By Cheryl Foster
When URI switched to remote learning this spring due to the COVID-19 pandemic, students and faculty adapted. But as anyone will tell you, it wasn’t the same. Professor of Philosophy Cheryl Foster explains that, besides missing each other, students and faculty were missing the sensory and aesthetic variety—the ambient texture—that they experience living, working, and learning on campus.
URI’s Kingston Campus sits atop a gentle hill. On any given weekday, when the trains from New York or Boston glide into Kingston station two miles below, Professor Heather Johnson, director of Writing Across URI, brings her travel writing class to a halt, and everyone listens. Long, steady whistles, wheels scraping rails, and, when the wind blows just right, muffled echoes of the automated station announcement, “Train approaching.”
Meanwhile, at precisely 9:50 a.m. on Mondays, Wednesdays, and Fridays, masses of people hum and flow past the corner of Taft Hall, where G and Dean Earl—that’s Gerald Williams ’92, M.A. ’00, director of Talent Development, and Earl Smith III ’90, College of Arts and Sciences assistant dean—take in the morning air and greet their many friends, students, and colleagues.
Across the Quad, Associate Professor of Plant Sciences Larry Englander shoulders his worn backpack and leads a posse of undergrads from tree to tree, scraping rimey green lichens. In the new engineering center, the scent of coffee hugs the café. Sophomores slip on mud as they lope, late for class, up the Elephant Walk. Mowers buzz, sending the scent of cut grass through windows in Washburn Hall. A few yards southward, traces of formaldehyde haunt the halls of Pastore—where (and I say this in true Rhode Island fashion) all the chemistry labs used to be.
Used to be. That’s how we think about the contours of campus life now that most of us have decamped to remote learning and working. Before COVID-19 forced our retreat to these digital spaces, our days were shaped tacitly by variation. The experience of learning on a college campus is no mere information exchange, not just the intake and outflow of abstract knowledge. It also entails embodied immersion and sensorial variety—the ambient texture of days.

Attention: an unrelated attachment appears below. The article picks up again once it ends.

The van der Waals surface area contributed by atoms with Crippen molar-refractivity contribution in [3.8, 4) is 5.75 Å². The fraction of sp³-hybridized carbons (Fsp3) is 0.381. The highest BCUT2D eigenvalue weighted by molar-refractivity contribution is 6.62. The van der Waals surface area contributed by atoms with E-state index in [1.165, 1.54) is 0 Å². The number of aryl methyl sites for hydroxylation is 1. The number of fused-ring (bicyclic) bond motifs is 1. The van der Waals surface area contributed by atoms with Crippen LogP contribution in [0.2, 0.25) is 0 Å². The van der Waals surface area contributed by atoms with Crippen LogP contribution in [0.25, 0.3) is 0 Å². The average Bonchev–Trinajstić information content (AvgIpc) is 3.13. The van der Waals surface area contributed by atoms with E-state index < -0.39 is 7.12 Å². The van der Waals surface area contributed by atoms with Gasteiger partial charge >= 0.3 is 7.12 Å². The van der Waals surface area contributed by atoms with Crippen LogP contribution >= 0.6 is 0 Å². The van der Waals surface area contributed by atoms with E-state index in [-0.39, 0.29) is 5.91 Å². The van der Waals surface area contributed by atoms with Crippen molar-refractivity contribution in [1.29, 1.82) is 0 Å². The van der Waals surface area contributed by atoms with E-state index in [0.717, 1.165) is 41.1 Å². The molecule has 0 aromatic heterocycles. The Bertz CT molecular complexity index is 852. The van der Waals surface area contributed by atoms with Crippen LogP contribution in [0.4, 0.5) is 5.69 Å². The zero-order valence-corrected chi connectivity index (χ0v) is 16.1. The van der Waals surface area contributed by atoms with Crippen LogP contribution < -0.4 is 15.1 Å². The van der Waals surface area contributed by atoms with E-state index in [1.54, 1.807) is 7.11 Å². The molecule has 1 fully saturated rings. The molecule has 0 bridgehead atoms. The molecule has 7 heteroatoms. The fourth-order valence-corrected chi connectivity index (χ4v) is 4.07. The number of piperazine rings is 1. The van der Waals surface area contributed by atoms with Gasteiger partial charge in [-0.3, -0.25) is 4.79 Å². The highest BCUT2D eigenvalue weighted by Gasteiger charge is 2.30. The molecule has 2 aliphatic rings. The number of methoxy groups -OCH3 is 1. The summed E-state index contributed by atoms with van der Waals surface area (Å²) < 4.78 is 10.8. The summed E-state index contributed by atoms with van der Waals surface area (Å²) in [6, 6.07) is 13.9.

Sensory and aesthetic variation lay powerfully latent in our lives, punctuating the mental demands of study and work through auditory, olfactory, and visual markers. Now, tamped down as our experience is by the flatness of screens and remote work spaces, we sense the loss of those campus places and the ambient texture of them.
Does it matter, though, that we’re learning or working through machines? Isn’t education about the mind? Seventeenth century philosopher and mathematician René Descartes famously concluded that even without a real body, every thought he had proved his existence as a thinking thing: “I think, therefore I am.” And centuries before Descartes, medieval philosopher Ibn Sînâ (Avicenna in European traditions) devised his “Flying Man” thought experiment, wherein an intelligent person—newly born, blindfolded, floating in midair—could apprehend their existence as thinking, as soul—even without awareness of their body.
Yet how dull, indeed, would be an existence stripped bare of our sense and perception! Many Western philosophers have emphasized mind over matter, soul over body, thinking over feeling, but not all ignore the senses as powerful vectors of human experience. Some focus on what it means to be an embodied creature traversing Earth’s forms and terrain.
And we are, after all, embodied creatures yearning for the forms and terrain of campus. We feel the yearning in our joints, sinews, and muscles—the felt weave of place. Distance learning serves its purpose, but until Oculus headsets approach the chimeric quality of the Star Trek Holodeck or the rain-soaked streets of The Matrix, the dissipation of aesthetic complexity in our learning and work lives leaves most of us somewhat deflated.
Joni Mitchell knew this and she put it in a song: “Don’t it always seem to go/That you don’t know what you’ve got/’Til it’s gone …”
But our world isn’t gone; we are just on retreat from its textures. As with all good retreats, this one may enhance what we see, think, and feel upon returning—and lead us to value it anew. •
Professor Cheryl Foster specializes in theoretical and applied aesthetics and environmental philosophy.